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Our holdings include hundreds of glass and film negatives/transparencies that we've scanned ourselves; in addition, many other photos on this site were extracted from reference images (high-resolution tiffs) in the Library of Congress research archive. (To query the database click here.) They are adjusted, restored and reworked by your webmaster in accordance with his aesthetic sensibilities before being downsized and turned into the jpegs you see here. All of these images (including "derivative works") are protected by copyright laws of the United States and other jurisdictions and may not be sold, reproduced or otherwise used for commercial purposes without permission.

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[REV 25-NOV-2014]

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Pete's Bar: 1950

Pete's Bar: 1950

1950. Pete's Bar at Washington Market in Lower Manhattan. Photo by Al Aumuller, New York World-Telegram & Sun. View full size.

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I worked at the Washingon Market in 1955-1961

I was a maintenance man for the Market Dept on NYC and the Washington Market was our shop hdq. You could buy any kind of exotic meat or food, with lots of fast food places, like in the photo. The Washington Market was around since the 1790s. It was later torn down for the Twin Towers.

Sitting on stools for sure

Look at the three men staring at the camera. All have their hands clasped and resting on the counter. That is a sitting position. If standing the elbows would be resting on the counter top supporting weight.

Lunch Counter

If you add a zero to the prices, you get close to the current prices. The "Dollar Menus" are gimmicks.


this is a nice picture. i love these photos!

What? Not a Coca Cola sign

What? Not a Coca Cola sign floating around?


To put the prices in perspective you need to consider what wages were in 1950. I think my dad earned about a dollar an hour in those days, or about seven hamburgers per hour. Today you can get a basic "hamburger" at McDonald's or Burger King for one dollar, which is about one-seventh of the minimum hourly wage. So really the price hasn't changed.

Lunch Counter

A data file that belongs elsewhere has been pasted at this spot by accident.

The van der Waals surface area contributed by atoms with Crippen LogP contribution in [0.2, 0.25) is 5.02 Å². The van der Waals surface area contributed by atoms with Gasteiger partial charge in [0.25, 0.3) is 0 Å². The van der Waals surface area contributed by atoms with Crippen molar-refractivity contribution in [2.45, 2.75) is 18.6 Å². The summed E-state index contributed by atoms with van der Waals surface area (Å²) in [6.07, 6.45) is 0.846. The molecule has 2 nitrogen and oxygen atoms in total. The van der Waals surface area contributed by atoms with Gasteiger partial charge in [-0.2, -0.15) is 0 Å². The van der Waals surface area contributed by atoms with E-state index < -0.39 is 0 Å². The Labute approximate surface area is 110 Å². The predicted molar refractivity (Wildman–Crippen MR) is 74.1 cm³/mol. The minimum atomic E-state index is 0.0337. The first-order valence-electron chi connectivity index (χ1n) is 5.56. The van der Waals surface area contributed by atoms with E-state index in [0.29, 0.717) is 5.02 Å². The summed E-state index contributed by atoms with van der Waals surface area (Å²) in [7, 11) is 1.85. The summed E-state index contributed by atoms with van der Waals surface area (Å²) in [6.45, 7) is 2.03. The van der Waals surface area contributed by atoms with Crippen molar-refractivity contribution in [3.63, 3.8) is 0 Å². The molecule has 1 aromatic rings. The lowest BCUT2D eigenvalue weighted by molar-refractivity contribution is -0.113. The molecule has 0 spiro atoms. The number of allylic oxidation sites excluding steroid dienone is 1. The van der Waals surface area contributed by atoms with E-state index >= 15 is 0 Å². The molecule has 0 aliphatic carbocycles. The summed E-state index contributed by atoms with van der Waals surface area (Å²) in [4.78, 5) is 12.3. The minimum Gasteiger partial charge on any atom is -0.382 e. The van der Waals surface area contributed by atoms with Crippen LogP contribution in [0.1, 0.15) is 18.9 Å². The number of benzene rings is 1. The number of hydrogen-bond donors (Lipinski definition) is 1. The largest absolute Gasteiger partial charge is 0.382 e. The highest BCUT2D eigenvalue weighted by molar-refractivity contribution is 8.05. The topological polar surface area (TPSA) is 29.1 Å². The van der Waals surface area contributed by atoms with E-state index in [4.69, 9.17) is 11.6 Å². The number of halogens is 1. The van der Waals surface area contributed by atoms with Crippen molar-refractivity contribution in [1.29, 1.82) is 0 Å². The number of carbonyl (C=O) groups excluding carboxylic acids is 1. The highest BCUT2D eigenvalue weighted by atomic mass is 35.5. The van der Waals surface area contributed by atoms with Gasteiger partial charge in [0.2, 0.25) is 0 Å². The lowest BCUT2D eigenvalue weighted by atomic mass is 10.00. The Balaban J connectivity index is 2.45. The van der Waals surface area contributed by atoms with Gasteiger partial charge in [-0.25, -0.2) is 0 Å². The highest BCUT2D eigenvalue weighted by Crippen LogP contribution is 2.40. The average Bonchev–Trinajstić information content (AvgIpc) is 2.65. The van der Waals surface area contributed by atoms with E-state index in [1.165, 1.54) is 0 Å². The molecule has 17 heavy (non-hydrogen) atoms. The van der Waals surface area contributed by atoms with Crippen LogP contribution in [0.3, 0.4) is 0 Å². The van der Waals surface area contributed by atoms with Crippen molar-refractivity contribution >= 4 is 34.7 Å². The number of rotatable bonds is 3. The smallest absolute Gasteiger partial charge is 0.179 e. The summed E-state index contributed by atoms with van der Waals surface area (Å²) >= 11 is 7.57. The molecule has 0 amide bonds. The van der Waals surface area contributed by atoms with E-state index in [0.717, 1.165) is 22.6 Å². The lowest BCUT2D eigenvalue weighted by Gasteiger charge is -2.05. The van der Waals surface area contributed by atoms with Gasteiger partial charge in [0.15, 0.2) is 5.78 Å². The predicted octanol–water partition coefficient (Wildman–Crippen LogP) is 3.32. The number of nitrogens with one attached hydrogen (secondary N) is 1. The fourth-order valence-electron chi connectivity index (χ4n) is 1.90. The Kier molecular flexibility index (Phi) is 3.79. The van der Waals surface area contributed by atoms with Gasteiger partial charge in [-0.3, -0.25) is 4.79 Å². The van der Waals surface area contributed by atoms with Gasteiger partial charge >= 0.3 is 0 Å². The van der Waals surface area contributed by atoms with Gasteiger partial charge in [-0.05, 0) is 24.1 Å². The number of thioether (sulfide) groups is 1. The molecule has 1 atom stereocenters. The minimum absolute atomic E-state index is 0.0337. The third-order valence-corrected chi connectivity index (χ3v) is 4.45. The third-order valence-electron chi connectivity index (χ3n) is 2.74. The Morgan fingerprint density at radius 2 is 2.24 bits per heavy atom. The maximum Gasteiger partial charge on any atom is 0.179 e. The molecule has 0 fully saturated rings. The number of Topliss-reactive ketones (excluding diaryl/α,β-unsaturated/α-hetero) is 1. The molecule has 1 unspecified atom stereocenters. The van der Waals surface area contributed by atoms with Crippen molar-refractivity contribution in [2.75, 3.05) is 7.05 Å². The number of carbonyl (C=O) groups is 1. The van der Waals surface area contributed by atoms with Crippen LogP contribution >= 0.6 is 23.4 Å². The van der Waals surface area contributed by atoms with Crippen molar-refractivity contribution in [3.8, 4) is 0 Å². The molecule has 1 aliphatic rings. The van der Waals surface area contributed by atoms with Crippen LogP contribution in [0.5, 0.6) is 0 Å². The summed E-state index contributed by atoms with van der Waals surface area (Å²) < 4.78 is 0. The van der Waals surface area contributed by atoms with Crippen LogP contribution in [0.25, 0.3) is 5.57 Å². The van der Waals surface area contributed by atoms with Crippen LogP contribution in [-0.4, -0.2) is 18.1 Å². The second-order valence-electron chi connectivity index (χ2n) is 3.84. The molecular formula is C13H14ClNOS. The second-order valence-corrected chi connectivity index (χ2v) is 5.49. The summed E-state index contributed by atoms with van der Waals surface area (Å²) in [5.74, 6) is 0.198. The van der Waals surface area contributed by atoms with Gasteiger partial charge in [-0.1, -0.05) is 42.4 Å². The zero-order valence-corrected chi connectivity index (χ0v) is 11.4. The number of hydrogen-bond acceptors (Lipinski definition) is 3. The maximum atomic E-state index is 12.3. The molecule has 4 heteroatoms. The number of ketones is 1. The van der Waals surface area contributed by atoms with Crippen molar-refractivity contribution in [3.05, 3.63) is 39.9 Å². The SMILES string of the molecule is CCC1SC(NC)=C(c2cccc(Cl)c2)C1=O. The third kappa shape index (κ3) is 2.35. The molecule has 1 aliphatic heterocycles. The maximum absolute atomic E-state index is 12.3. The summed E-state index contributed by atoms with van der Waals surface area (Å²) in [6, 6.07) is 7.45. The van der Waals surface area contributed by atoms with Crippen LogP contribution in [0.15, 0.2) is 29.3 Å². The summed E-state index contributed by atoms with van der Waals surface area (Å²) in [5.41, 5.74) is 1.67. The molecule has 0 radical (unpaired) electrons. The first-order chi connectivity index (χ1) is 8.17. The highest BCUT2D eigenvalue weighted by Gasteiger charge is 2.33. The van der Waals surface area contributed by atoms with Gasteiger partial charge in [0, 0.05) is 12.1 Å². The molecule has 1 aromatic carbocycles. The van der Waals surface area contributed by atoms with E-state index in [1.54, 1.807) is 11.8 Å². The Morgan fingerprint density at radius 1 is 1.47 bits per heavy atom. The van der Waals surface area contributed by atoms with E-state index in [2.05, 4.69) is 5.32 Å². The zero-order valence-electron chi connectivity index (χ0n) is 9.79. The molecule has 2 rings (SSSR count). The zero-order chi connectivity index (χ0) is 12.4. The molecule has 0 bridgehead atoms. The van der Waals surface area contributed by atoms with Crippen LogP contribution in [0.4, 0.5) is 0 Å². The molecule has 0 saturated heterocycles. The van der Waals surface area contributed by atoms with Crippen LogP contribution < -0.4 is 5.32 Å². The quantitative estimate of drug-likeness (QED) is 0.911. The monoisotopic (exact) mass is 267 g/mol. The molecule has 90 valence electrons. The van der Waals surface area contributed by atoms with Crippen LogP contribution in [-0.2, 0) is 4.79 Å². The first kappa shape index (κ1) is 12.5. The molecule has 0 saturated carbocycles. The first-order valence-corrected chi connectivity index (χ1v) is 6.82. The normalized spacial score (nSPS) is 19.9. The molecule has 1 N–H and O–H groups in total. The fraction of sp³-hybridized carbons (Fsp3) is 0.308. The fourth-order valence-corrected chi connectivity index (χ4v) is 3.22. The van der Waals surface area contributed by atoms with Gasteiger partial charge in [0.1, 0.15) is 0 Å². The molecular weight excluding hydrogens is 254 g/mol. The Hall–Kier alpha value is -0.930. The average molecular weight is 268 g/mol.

Notice there are no women ... where are they? Goes to show how the working scene has changed since back then. Also note how a slice of cheese doubles the price of a hamburger back then... that would be outrageous today.

Striped tie

The man in the striped tie looks like he is probably standing, with the stool in front of him accounting for the space between him and the counter.

Counter stools

Counter stools are generally high, not low. That's why there's a rail for you to put your feet on. Otherwise they'd just dangle above the floor.


I worked in the financial district for many years and remember Petes Bar well from the 1950s. There were stools all the way around the counter. What memories! Thank you.


If you measure the shoulders of the men to the man working behind the counter, they are pretty much level. They most likely are standing.

Standing or Sitting?

Are those men standing to eat or sitting? Just curious. Don't we wish we had prices like that. I remember when I used to get a chicken salad sandwich on toast with pickles and potato chips and a large cherry coke for 25 cents at the soda fountain. Then I could walk 7 or 8 blocks to the bakery and get a big cream puff filled with custard for 5 cents. I miss that.


Wow, you can have three hamburgers for less than the price of franks and beans.

Great pic!

Menu items

Some of the menu items aren't found at most lunch counters today: liverwurst sandwich, sardine sandwich, fresh ham knuckle. I assume the last one is the knuckle end of an uncured pork leg.

SHORPY OLD PHOTO ARCHIVE | History in HD is a vintage photo archive featuring thousands of high-definition images from the 1850s to 1960s. (Available as fine-art prints from the Shorpy Archive.) The site is named after Shorpy Higginbotham, a teenage coal miner who lived 100 years ago.

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